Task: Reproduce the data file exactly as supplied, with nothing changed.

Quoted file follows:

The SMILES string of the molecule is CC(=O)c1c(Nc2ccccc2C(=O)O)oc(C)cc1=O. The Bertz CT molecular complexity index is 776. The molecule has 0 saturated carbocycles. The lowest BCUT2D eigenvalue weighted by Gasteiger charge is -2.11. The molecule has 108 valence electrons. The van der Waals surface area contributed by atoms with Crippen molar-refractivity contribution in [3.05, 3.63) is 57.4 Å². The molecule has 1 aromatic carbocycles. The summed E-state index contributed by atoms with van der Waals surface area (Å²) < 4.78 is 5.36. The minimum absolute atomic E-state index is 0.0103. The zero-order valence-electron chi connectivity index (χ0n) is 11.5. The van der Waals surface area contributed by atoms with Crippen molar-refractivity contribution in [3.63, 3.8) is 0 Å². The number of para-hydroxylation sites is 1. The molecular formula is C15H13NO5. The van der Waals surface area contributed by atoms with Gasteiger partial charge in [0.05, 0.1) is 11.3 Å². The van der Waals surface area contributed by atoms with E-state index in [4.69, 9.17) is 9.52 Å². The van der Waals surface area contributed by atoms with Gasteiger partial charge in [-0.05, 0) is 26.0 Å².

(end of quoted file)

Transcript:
The SMILES string of the molecule is CC(=O)c1c(Nc2ccccc2C(=O)O)oc(C)cc1=O. The Bertz CT molecular complexity index is 776. The molecule has 0 saturated carbocycles. The lowest BCUT2D eigenvalue weighted by Gasteiger charge is -2.11. The molecule has 108 valence electrons. The van der Waals surface area contributed by atoms with Crippen molar-refractivity contribution in [3.05, 3.63) is 57.4 Å². The molecule has 1 aromatic carbocycles. The summed E-state index contributed by atoms with van der Waals surface area (Å²) < 4.78 is 5.36. The minimum absolute atomic E-state index is 0.0103. The zero-order valence-electron chi connectivity index (χ0n) is 11.5. The van der Waals surface area contributed by atoms with Crippen molar-refractivity contribution in [3.63, 3.8) is 0 Å². The number of para-hydroxylation sites is 1. The molecular formula is C15H13NO5. The van der Waals surface area contributed by atoms with Gasteiger partial charge in [0.05, 0.1) is 11.3 Å². The van der Waals surface area contributed by atoms with E-state index in [4.69, 9.17) is 9.52 Å². The van der Waals surface area contributed by atoms with Gasteiger partial charge in [-0.05, 0) is 26.0 Å².